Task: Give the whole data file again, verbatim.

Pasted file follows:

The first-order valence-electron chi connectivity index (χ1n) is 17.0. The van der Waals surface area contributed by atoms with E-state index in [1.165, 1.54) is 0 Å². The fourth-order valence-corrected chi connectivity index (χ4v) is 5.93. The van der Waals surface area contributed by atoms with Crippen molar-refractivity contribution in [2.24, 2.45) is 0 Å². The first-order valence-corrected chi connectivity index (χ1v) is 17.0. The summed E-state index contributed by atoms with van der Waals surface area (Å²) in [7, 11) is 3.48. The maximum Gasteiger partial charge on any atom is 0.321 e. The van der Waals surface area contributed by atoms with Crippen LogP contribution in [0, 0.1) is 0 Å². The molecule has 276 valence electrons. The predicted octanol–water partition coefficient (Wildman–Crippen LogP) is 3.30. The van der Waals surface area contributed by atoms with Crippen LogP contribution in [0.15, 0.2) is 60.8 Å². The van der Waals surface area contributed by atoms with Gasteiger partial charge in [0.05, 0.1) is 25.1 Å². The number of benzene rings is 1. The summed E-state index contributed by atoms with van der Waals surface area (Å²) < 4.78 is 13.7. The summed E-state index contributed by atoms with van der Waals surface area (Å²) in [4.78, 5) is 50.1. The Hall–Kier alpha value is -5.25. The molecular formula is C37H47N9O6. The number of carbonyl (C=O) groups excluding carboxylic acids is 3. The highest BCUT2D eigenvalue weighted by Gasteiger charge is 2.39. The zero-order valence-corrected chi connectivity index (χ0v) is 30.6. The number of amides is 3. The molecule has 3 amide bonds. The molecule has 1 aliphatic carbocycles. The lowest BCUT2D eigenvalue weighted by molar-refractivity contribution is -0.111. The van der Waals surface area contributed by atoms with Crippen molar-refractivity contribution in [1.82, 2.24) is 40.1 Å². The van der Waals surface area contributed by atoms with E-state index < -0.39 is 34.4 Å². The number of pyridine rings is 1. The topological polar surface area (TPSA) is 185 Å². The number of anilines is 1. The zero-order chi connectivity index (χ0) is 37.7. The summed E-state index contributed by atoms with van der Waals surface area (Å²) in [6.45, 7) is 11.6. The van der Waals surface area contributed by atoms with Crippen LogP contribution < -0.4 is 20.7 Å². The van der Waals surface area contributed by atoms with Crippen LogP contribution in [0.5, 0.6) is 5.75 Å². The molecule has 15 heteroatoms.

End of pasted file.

The first-order valence-electron chi connectivity index (χ1n) is 17.0. The van der Waals surface area contributed by atoms with E-state index in [1.165, 1.54) is 0 Å². The fourth-order valence-corrected chi connectivity index (χ4v) is 5.93. The van der Waals surface area contributed by atoms with Crippen molar-refractivity contribution in [2.24, 2.45) is 0 Å². The first-order valence-corrected chi connectivity index (χ1v) is 17.0. The summed E-state index contributed by atoms with van der Waals surface area (Å²) in [7, 11) is 3.48. The maximum Gasteiger partial charge on any atom is 0.321 e. The van der Waals surface area contributed by atoms with Crippen LogP contribution in [0, 0.1) is 0 Å². The molecule has 276 valence electrons. The predicted octanol–water partition coefficient (Wildman–Crippen LogP) is 3.30. The van der Waals surface area contributed by atoms with Crippen LogP contribution in [0.15, 0.2) is 60.8 Å². The van der Waals surface area contributed by atoms with Gasteiger partial charge in [0.05, 0.1) is 25.1 Å². The number of benzene rings is 1. The summed E-state index contributed by atoms with van der Waals surface area (Å²) < 4.78 is 13.7. The summed E-state index contributed by atoms with van der Waals surface area (Å²) in [4.78, 5) is 50.1. The Hall–Kier alpha value is -5.25. The molecular formula is C37H47N9O6. The number of carbonyl (C=O) groups excluding carboxylic acids is 3. The highest BCUT2D eigenvalue weighted by Gasteiger charge is 2.39. The zero-order valence-corrected chi connectivity index (χ0v) is 30.6. The number of amides is 3. The molecule has 3 amide bonds. The molecule has 1 aliphatic carbocycles. The lowest BCUT2D eigenvalue weighted by molar-refractivity contribution is -0.111. The van der Waals surface area contributed by atoms with Crippen molar-refractivity contribution in [1.82, 2.24) is 40.1 Å². The van der Waals surface area contributed by atoms with E-state index < -0.39 is 34.4 Å². The number of pyridine rings is 1. The topological polar surface area (TPSA) is 185 Å². The number of anilines is 1. The zero-order chi connectivity index (χ0) is 37.7. The summed E-state index contributed by atoms with van der Waals surface area (Å²) in [6.45, 7) is 11.6. The van der Waals surface area contributed by atoms with Crippen LogP contribution < -0.4 is 20.7 Å². The van der Waals surface area contributed by atoms with Crippen LogP contribution in [0.5, 0.6) is 5.75 Å². The molecule has 15 heteroatoms.